Teachers’ Union of Ireland opposes new public service pay deal
INTO and Fórsa to recommend members accept new agreement in ballots
Minister for Public Expenditure Michael McGrath said the agreement provided for “affordable pay adjustments weighted toward those on lower incomes”. Photograph: Dara Mac Dónaill
The Teachers’ Union of Ireland (TUI) is to oppose the proposed new public service pay agreement.
The TUI leadership said “the limited measures contained in the proposed agreement will not end the ongoing scandal of pay discrimination for second level teachers employed on or after 1st January 2011.”
It also maintained the proposed new deal and would not address the two-tier pay issue at all for the other recruitment grades in which TUI represented members.
The TUI executive unanimously recommended that members should reject the new public service agreement proposals in a forthcoming ballot.
Meanwhile the executive of the Association of Garda Sergeants and Inspectors (AGSI) on Tuesday unanimously criticised the process that led to the proposed new public service agreement.
It said that promises that there would be parity of esteem between groups affiliated to the Irish Congress of Trade Unions and those outside the body in the negotiations with the Government had not been adhered to. It said it was not part of the group that negotiated the new proposals.
The AGSI did not comment on the content of the deal but is concentrating at present on th process involved in its negotiation.
It said while it was being briefed on the new agreement , its representatives were reading the details in the media.
Earlier on Tuesday the Government and two of the larger public service unions backed the proposed new accord for State employees.
The Cabinet formally approved the proposed €906 million deal on Tuesday while the executive committees of the primary teachers’ union, the INTO, and the largest public service union Fórsa said they would urge members to support the proposals in forthcoming ballots.
Minister for Public Expenditure Michael McGrath said the agreement provided for “affordable pay adjustments weighted toward those on lower incomes”.
He said the proposed agreement also set out a reform agenda which sought to “embed the agility demonstrated during Covid into enhanced public service delivery in the future”.
The Minister said the deal sought to move beyond the era of austerity and “to provide a new basis for managing public pay and industrial relations in a sustainable and balanced way”.
The Public Services Committee of the Irish Congress of Trade Unions said on Tuesday it expected an overall decision on whether unions will ratify or reject the proposed agreement on February 15th. It said individual unions would commence balloting members on the proposals early in the new year.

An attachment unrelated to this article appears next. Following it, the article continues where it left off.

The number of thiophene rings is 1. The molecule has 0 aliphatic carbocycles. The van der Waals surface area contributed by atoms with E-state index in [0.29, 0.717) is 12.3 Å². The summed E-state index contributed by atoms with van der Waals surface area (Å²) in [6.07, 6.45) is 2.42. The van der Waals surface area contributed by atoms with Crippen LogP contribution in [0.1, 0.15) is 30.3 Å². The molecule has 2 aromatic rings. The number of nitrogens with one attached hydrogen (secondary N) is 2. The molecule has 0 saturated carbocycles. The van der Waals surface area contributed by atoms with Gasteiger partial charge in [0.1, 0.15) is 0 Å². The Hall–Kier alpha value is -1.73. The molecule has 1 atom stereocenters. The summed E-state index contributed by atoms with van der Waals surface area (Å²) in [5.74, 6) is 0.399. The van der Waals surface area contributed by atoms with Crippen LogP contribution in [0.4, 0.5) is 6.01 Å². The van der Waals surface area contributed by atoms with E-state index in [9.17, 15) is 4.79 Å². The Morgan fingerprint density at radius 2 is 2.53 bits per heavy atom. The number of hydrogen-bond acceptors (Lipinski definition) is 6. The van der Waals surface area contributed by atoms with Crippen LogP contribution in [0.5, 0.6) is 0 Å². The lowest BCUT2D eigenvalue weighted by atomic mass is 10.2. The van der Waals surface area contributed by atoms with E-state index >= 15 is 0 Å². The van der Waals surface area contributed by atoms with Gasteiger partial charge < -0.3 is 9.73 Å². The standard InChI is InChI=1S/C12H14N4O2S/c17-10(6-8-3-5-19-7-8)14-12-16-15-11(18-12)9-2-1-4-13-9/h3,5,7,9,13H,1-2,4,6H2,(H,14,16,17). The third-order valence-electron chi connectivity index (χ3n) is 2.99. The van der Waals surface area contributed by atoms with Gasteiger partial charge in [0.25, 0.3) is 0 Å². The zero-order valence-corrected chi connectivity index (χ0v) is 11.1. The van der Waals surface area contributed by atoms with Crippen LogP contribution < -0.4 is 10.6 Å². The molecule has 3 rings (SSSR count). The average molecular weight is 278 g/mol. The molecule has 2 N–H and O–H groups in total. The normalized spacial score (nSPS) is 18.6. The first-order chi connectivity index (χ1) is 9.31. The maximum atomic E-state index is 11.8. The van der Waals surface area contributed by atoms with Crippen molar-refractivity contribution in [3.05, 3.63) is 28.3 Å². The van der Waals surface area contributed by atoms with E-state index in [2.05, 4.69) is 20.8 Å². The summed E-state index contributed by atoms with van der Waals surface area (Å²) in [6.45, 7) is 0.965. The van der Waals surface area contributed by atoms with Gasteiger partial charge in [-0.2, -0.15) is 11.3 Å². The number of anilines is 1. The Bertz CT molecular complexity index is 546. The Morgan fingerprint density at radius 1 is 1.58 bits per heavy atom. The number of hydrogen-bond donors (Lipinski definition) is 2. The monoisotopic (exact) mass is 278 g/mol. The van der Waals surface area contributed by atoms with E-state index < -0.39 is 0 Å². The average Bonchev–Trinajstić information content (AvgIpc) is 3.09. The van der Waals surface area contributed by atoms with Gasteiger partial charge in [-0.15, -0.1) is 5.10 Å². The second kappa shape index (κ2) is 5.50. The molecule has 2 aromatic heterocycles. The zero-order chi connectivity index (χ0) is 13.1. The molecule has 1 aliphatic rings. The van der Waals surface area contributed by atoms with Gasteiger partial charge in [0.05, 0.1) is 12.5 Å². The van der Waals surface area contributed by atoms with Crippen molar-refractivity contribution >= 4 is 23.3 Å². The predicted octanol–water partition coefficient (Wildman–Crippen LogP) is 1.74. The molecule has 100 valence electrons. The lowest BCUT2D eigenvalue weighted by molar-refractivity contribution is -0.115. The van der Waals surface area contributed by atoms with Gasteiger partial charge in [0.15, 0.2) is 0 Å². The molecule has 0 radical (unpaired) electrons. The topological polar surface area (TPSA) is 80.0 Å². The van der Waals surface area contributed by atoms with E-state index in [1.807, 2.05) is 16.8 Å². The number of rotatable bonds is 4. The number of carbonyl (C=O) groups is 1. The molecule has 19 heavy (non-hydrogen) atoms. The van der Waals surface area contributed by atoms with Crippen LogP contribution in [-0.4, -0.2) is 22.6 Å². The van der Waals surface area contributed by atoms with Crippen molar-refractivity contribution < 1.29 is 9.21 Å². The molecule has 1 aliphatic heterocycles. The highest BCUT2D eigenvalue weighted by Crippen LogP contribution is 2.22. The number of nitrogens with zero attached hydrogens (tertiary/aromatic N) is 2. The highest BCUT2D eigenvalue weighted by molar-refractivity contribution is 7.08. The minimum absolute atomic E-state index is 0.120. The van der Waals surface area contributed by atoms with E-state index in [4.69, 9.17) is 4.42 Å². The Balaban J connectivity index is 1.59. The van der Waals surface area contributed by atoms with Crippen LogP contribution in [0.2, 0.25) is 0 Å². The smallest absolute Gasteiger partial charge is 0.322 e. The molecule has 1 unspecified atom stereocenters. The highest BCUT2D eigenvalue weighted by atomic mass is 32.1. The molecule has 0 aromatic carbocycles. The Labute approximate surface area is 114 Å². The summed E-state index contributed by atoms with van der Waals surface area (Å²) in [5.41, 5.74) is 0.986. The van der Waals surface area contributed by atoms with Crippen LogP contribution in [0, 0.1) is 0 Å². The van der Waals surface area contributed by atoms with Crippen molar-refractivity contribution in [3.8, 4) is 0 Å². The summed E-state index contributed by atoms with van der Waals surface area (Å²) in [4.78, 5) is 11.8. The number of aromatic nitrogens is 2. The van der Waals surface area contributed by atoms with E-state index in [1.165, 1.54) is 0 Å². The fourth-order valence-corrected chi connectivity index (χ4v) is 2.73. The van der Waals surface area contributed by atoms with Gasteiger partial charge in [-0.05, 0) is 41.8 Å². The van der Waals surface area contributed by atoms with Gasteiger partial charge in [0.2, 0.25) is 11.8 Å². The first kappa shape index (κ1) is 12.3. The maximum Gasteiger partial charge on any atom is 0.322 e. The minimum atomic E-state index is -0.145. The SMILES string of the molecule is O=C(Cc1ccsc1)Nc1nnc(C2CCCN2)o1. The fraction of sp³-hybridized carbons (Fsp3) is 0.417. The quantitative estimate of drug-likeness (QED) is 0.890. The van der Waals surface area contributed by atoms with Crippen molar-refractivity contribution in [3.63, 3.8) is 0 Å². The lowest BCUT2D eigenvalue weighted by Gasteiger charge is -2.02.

The overall decision on whether to ratify the proposed new deal will be based on a weighted aggregate of the outcomes of the ballots of its individual affiliate unions.
The chairman of the Public Services Committee, Kevin Callinan, who is also general secretary of Fórsa, said the proposed new deal represented a positive short-term package, negotiated against a difficult background, to build on the momentum of recent pay restoration and public service flexibility and service quality.
He said the proposals were substantially weighted towards lower-income civil and public servants, and had achieved solid progress on the priorities unions had set at the outset of the talks.
Under the new proposals, most public service personnel would receive a 1 per cent pay rise in October 2021 and another in October 2022.
The equivalent of another 1 per cent, €237 million, will be earmarked for sectoral bargaining to deal with awards and claims in particular parts of the public service. Alternatively it could be used to increase pay for all in a particular sector.
The INTO said its central executive committee (CEC) would urge its 42,000 members to back the proposals. It said it welcomed moves in the proposed deal to address lower pay arrangements for more recent entrants to teaching.
“The CEC welcomes the commitment that post-2010 entrants to teaching will skip point 12 of the payscale, thereby ensuring that those who graduated from 2011 to 2014 and who suffered the most from pay inequality, will have no future losses. The additional increment skip begins on March 1st, 2021, for the first cohort who entered the profession nearly 10 years previously and restores the length of the teachers’ salary scale to 24 points. “
“The Central Executive Committee has committed to use the lion’s share of the 1 per cent quantum of primary teachers’ payroll dedicated to sectoral bargaining within the proposed agreement to deliver long-awaited increases in salaries for primary school leaders by February 1st, 2022,” the INTO said.